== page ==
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Tajikistan - Priorities for sustainable growth : a strategy for agriculture sector development (Vol. 7) : Technical annex 6 : rural poverty (Inglês)

Agriculture sector growth has made a powerful contribution to post-war economic recovery in Tajikistan, accounting for approximately one third of overall economic growth from 1998 to 2004. Sector output increased by 65 percent in real terms during this period, and has now returned to the level extant at independence in 1990. Total Factor Productivity (TFP) has also increased, by 3 percent per year. Despite this progress, there is legitimate concern that this growth is unsustainable. Evidence suggests that it has been driven largely by the external factors noted above, rather than substantive changes to resources, incentives and the behavior of factor and commodity markets. First, an extensive program of policy reform, particularly in the area of land ownership, has yet to make a substantial impact on the incentive structure for agricultural workers cultivating the majority of arable land. Second, sustainable growth requires positive net investment. Third, commodity markets remain weak, with a limited capacity to translate increased demand into improved production incentives. And fourth, growth in crop production has been largely driven by low value food and cereal crops. A sustainable increase in access to rural finance will require much greater emphasis on the development of alternative sources of finance for all of agriculture, in addition to resolution of the cotton debt crisis. The capacity for agricultural loan appraisal and management also needs to be strengthened, new collateral instruments introduced and new loan products developed, which are suited to agriculture in general and small-scale farmers in particular.


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    Outro estudo sobre agricultura

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    Europa e Ásia Central,

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    Technical annex 6 : rural poverty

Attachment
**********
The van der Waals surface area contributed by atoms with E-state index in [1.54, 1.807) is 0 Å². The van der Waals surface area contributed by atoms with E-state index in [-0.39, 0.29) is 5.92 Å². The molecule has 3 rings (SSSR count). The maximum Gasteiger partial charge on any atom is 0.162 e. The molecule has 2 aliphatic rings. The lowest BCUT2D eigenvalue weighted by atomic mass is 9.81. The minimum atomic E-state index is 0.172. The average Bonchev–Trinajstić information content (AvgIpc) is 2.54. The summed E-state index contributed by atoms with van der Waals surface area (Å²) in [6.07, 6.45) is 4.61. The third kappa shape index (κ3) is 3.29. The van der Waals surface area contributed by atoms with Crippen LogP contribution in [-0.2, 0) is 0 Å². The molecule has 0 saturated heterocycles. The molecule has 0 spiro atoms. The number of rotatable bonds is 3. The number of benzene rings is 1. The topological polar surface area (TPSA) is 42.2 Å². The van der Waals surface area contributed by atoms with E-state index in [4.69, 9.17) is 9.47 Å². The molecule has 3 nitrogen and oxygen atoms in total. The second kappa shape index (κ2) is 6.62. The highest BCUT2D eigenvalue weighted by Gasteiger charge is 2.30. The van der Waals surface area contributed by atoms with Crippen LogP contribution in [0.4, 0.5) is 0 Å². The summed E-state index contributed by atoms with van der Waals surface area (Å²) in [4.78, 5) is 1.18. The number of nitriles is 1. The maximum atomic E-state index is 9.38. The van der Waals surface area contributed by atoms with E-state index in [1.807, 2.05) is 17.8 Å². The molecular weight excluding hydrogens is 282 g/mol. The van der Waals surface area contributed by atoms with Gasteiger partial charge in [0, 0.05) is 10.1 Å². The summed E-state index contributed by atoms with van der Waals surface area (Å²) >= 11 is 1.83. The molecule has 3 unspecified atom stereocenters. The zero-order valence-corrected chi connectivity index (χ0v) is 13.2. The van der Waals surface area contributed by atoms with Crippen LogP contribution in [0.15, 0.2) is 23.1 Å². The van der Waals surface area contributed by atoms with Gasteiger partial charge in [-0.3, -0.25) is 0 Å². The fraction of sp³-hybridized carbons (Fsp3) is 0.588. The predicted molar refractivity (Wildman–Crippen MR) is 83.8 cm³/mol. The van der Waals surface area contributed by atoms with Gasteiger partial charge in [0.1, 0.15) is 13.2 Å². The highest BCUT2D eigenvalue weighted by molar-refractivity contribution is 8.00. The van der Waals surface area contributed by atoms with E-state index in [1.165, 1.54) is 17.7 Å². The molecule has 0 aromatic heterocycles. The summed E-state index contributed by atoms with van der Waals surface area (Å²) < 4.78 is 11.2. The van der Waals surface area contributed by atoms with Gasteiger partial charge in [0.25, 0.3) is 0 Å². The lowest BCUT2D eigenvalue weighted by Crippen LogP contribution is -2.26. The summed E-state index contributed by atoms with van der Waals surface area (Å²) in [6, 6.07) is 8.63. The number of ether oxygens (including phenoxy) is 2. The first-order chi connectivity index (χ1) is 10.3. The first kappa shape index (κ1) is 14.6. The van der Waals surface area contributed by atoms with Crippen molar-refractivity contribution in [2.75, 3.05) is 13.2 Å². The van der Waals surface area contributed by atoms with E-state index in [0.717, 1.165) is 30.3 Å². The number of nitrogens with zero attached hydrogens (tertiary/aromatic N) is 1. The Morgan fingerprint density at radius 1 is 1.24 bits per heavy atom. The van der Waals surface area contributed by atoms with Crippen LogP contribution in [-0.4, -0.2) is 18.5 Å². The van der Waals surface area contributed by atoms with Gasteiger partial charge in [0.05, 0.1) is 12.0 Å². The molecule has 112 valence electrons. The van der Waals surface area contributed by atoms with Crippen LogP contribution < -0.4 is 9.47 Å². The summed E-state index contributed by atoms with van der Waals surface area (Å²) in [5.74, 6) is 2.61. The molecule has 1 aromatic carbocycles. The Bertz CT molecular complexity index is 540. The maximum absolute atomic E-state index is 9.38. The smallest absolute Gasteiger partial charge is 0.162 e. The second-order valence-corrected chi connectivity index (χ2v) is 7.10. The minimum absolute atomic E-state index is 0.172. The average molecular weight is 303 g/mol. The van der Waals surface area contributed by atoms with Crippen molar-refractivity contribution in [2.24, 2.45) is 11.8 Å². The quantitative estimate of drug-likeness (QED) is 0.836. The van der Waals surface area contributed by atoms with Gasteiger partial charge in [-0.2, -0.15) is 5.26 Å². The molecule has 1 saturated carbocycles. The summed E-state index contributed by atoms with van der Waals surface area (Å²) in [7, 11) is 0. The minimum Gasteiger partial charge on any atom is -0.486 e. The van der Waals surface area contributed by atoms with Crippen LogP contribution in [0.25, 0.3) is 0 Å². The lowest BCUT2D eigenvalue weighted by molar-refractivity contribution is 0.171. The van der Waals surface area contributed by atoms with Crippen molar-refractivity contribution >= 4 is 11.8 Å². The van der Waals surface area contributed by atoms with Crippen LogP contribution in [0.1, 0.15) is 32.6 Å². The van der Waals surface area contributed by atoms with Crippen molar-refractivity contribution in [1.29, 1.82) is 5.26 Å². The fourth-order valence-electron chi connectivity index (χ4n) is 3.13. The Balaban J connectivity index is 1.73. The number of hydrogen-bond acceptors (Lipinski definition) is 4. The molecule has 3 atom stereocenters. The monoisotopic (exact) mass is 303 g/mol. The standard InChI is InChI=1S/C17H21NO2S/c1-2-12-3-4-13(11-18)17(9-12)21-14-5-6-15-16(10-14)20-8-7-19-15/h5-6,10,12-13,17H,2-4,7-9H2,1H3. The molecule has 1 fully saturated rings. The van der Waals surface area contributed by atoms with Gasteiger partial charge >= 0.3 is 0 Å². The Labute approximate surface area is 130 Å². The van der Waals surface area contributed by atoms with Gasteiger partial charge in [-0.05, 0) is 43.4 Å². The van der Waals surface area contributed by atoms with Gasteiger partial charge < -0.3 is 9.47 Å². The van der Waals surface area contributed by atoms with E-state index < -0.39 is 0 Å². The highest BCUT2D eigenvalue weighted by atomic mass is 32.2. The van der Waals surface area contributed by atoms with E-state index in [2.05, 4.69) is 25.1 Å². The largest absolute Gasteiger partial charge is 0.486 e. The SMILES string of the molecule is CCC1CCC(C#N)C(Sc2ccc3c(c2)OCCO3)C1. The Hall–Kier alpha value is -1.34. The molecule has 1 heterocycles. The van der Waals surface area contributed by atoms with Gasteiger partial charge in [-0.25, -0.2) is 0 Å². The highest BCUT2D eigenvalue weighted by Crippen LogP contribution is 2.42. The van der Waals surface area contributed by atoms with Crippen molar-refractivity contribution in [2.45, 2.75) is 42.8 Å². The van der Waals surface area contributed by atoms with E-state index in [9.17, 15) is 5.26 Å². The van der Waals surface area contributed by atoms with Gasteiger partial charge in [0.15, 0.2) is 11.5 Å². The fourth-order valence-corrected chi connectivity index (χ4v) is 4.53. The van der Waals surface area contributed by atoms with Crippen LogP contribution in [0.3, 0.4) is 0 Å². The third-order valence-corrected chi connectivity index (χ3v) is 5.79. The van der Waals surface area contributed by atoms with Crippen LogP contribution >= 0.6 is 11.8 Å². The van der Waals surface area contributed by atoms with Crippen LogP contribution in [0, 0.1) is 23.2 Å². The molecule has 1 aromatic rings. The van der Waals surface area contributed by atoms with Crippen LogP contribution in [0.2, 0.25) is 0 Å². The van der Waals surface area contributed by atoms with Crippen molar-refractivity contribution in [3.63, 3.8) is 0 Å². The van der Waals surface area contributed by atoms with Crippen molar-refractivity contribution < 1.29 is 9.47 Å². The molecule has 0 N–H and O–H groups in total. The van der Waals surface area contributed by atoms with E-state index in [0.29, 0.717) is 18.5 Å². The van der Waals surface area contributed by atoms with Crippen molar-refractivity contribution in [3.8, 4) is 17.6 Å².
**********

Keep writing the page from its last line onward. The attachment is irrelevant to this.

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    rate of poverty reduction;terms of poverty reduction;spatial distribution of poverty;impact on poverty reduction;impact of land use;average wage of worker;access to basic service;State and Collective Farms;land share certificate;amount of land;rural area;income quintile;cotton growing area;square poverty gap;poor household;rural poverty decline;households with income;access to information;income generating activity;land use right;determinants of poverty;livestock asset;access to asset;rural poverty level;distribution of land;increase in inequality;land use policy;poor rural household;amount of remittance;place of residence;rural average;consumption per capita;household food consumption;rural poverty status;access to telephone;depth of poverty;rural poverty rate;rural labor force;per capita income;possession of land;majority of farmer;access to land;income generation activities;high poverty rate;extent of poverty;trade and employment;animal protein consumption;poverty gap index;prevailing wage rate;cost of migration;increase in income;Migration and Remittances;low poverty rate;agricultural production;cotton yield;livestock holding;headcount index;marginal effect;household size;cotton sector;valley area;land privatization;mountainous area;farm activities;farm activity;Land Ownership;pension payment;livestock ownership;farm income;land holding;transaction cost;productivity increase;property right;Poverty measures;administrative center;Labor Market;income source;land reform;geographical area;rural family;poverty index;household characteristic;income shortfall;descriptive statistic;rural region;central market;ownership structure;cotton farms;mountain area;food insecurity;child malnutrition;cotton production;minimum requirement;privatization process;policy variable;landless household;remote area;geographical difference;geographical region;headcount poverty;poverty severity;nonfarm income;regression analysis;livestock output;institutional credit;high probability;livestock productivity;regional capital;high remittance;financial intermediaries;poverty alleviation;important policy;production base;household distribution;institutional change;household fall;nonfarm sector;high wage;regional changes;production method;credit union;cash crop;scarce land;observed change;credit constraint;Cash Income;ownership pattern;employment opportunity;employment opportunities;combat poverty;livelihood strategy;poverty profile;productivity growth;dietary requirement;arable land;discretionary power;labor participation;equitable distribution;urban counterpart;aggregate measure;disaggregated analysis;commercial purpose;increase poverty;adequate food;urban centre;daily calorie;regional economy;low rate;demographic factor;measuring income;policy relevance;piped water;protein requirement;urban market;adequate security;productive use;individual poverty;rural migrant;grazing land;remittance income;household economy;agricultural sector;livelihood opportunity;wage employment;positive impact;livestock number;household asset;sample household;family structure;probit regression;quantile regressions;school condition;joint owner;individual right;cotton area;land distribution;geographical location;productivity change;dramatic change;market liberalization;household income;agricultural commodity;household interview;sampling units;food production;restructuring process;estimation result;Civil War;productive capacity;



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